Counterfactual Thinking: Function and Dysfunction

In Keith Markman, William Klein & Julie Suhr (eds.), Handbook of Imagination and Mental Simulation. New York City, New York, USA: Psychology Press. pp. 175-194 (2009)
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Counterfactual thinking—the capacity to reflect on what would, could, or should have been if events had transpired differently—is a pervasive, yet seemingly paradoxical human tendency. On the one hand, counterfactual thoughts can be comforting and inspiring (Carroll & Shepperd, Chapter 28), but on the other they can be anxiety provoking and depressing (Zeelenberg & Pieters, Chapter 27). Likewise, such thoughts can illuminate pathways toward better future outcomes (Wong, Galinsky, & Kray, Chapter 11), yet they can also promote confusion and lead us astray (Sanna, Schwarz, & Kennedy, Chapter 13). The first part of this chapter focuses on work that supports the prevailing Zeitgeist in the counterfactual thinking literature: Counterfactual thinking is beneficial. The second part of the chapter, however, strikes a more cautionary tone by reviewing work that describes some deleterious consequences of counterfactual thinking. We conclude by offering a tentative reconciliation of these conflicting perspectives and suggesting directions for future research.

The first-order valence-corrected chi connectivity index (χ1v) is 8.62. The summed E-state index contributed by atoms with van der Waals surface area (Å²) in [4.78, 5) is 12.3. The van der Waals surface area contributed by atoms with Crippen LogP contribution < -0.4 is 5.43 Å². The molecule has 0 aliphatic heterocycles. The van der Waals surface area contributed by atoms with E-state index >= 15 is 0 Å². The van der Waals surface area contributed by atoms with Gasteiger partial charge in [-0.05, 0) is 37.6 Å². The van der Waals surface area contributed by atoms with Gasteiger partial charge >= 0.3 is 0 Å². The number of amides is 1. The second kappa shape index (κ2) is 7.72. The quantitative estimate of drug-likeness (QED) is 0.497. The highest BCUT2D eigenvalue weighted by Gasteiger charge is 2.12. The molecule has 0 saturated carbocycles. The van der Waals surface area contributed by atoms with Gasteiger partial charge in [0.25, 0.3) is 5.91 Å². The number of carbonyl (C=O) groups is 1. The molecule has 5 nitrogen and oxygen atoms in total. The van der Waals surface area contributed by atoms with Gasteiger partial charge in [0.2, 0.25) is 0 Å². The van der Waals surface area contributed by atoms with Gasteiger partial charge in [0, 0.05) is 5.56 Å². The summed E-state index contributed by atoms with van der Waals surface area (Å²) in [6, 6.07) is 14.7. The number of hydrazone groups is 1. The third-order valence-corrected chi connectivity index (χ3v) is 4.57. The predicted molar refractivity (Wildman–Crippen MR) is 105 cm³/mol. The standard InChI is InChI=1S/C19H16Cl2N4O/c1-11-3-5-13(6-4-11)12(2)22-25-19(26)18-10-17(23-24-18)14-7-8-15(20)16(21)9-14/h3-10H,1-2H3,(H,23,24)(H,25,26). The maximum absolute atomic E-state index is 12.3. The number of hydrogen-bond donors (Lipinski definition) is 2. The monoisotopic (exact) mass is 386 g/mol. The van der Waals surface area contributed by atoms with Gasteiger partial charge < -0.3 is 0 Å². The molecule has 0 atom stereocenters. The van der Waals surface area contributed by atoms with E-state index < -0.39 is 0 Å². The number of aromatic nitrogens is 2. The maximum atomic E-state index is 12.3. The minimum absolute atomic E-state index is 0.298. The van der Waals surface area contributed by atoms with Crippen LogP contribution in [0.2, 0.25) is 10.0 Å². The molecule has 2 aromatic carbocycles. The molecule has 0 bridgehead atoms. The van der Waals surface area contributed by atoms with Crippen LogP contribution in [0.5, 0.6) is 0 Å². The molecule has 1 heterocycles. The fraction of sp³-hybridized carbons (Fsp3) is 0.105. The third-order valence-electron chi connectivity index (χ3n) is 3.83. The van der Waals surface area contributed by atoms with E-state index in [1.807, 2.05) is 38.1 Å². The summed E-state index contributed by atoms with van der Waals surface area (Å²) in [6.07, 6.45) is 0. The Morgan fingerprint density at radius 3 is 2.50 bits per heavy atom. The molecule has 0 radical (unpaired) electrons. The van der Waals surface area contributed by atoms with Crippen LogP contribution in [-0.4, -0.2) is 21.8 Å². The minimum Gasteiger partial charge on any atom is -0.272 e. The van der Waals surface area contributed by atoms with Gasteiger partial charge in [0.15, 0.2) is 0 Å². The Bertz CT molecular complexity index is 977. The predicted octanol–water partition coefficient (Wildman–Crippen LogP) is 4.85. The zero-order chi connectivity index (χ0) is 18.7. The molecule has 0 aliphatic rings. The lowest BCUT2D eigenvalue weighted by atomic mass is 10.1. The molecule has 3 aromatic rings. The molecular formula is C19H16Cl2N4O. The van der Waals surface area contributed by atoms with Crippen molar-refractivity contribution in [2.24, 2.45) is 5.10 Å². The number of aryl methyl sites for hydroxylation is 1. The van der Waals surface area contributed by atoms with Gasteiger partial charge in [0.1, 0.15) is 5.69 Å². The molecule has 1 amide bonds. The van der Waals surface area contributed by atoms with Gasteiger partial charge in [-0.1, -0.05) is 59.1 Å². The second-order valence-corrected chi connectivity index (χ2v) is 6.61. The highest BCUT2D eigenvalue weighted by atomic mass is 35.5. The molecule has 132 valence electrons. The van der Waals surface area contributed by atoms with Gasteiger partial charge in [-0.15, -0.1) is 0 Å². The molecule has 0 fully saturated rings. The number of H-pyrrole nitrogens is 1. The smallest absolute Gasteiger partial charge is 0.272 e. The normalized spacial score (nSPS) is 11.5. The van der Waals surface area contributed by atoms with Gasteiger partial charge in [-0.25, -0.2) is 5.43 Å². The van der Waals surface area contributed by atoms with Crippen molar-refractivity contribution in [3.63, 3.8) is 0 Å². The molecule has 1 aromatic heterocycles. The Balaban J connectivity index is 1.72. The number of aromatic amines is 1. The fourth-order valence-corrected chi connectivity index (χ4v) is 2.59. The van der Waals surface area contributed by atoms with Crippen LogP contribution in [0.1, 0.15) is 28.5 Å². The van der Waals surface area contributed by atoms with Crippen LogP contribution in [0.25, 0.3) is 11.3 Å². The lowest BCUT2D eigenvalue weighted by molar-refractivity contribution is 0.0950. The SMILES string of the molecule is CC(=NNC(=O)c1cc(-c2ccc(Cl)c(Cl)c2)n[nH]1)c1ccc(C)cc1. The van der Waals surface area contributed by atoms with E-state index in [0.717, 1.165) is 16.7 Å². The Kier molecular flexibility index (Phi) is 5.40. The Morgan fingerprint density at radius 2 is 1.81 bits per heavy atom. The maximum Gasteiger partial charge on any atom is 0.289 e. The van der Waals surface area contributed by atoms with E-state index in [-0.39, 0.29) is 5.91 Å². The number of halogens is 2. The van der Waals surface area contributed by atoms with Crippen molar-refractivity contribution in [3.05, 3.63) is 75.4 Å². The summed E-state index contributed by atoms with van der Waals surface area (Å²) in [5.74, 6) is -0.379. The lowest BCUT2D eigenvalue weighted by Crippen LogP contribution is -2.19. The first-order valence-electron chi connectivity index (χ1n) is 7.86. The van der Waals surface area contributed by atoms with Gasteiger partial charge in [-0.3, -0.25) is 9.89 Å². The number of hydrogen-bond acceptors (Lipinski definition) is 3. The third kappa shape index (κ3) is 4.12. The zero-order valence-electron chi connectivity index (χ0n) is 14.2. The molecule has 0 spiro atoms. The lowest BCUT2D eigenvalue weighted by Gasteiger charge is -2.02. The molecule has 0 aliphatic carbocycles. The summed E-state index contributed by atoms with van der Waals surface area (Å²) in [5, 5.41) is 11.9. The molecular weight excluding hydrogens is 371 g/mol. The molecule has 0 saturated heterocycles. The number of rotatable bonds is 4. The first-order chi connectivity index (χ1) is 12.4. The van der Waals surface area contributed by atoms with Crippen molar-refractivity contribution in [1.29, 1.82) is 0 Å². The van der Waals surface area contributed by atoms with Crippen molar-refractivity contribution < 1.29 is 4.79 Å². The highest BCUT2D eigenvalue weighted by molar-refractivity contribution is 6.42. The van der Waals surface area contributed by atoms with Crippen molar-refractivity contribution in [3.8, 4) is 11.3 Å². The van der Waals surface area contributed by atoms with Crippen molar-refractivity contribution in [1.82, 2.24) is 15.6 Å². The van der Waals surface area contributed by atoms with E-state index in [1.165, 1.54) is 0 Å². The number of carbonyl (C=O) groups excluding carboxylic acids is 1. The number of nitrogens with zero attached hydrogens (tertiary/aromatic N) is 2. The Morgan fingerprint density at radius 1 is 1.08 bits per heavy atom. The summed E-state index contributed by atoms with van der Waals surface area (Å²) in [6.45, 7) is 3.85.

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Keith Markman
Ohio University


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